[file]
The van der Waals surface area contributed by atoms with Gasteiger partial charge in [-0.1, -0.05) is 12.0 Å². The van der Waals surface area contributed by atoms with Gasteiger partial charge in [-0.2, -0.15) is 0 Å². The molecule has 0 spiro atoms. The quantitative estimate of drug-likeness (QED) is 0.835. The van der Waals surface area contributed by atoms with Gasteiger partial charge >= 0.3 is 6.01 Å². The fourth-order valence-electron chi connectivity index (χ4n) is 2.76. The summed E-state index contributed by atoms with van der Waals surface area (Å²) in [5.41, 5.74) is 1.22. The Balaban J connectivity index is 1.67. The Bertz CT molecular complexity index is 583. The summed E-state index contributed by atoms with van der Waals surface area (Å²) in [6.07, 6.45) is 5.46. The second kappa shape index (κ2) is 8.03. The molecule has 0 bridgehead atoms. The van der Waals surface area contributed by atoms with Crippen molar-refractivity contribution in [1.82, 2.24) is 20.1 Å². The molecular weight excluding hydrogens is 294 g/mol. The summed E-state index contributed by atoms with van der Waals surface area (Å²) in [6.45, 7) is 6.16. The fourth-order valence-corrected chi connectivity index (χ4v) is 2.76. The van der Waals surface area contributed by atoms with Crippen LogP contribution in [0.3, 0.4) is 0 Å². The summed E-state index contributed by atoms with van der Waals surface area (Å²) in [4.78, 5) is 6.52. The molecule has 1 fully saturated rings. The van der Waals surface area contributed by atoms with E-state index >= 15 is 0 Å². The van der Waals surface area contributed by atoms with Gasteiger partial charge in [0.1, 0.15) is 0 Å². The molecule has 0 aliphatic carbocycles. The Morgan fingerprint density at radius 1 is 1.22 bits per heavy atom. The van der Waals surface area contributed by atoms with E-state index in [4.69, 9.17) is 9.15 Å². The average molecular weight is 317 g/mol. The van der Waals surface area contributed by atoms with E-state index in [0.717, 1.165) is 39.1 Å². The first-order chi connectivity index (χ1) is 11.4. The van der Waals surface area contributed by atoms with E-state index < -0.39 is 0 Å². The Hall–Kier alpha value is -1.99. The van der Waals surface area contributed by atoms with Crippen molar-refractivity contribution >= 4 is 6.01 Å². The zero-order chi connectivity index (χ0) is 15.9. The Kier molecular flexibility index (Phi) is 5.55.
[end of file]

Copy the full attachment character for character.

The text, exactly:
The van der Waals surface area contributed by atoms with Gasteiger partial charge in [-0.1, -0.05) is 12.0 Å². The van der Waals surface area contributed by atoms with Gasteiger partial charge in [-0.2, -0.15) is 0 Å². The molecule has 0 spiro atoms. The quantitative estimate of drug-likeness (QED) is 0.835. The van der Waals surface area contributed by atoms with Gasteiger partial charge >= 0.3 is 6.01 Å². The fourth-order valence-electron chi connectivity index (χ4n) is 2.76. The summed E-state index contributed by atoms with van der Waals surface area (Å²) in [5.41, 5.74) is 1.22. The Balaban J connectivity index is 1.67. The Bertz CT molecular complexity index is 583. The summed E-state index contributed by atoms with van der Waals surface area (Å²) in [6.07, 6.45) is 5.46. The second kappa shape index (κ2) is 8.03. The molecule has 0 bridgehead atoms. The van der Waals surface area contributed by atoms with Crippen molar-refractivity contribution in [1.82, 2.24) is 20.1 Å². The molecular weight excluding hydrogens is 294 g/mol. The summed E-state index contributed by atoms with van der Waals surface area (Å²) in [6.45, 7) is 6.16. The fourth-order valence-corrected chi connectivity index (χ4v) is 2.76. The van der Waals surface area contributed by atoms with Crippen LogP contribution in [0.3, 0.4) is 0 Å². The summed E-state index contributed by atoms with van der Waals surface area (Å²) in [4.78, 5) is 6.52. The molecule has 1 fully saturated rings. The van der Waals surface area contributed by atoms with E-state index >= 15 is 0 Å². The van der Waals surface area contributed by atoms with Gasteiger partial charge in [0.1, 0.15) is 0 Å². The molecule has 0 aliphatic carbocycles. The Morgan fingerprint density at radius 1 is 1.22 bits per heavy atom. The van der Waals surface area contributed by atoms with E-state index in [4.69, 9.17) is 9.15 Å². The average molecular weight is 317 g/mol. The van der Waals surface area contributed by atoms with E-state index in [0.717, 1.165) is 39.1 Å². The first-order chi connectivity index (χ1) is 11.4. The van der Waals surface area contributed by atoms with E-state index < -0.39 is 0 Å². The Hall–Kier alpha value is -1.99. The van der Waals surface area contributed by atoms with Crippen molar-refractivity contribution >= 4 is 6.01 Å². The zero-order chi connectivity index (χ0) is 15.9. The Kier molecular flexibility index (Phi) is 5.55.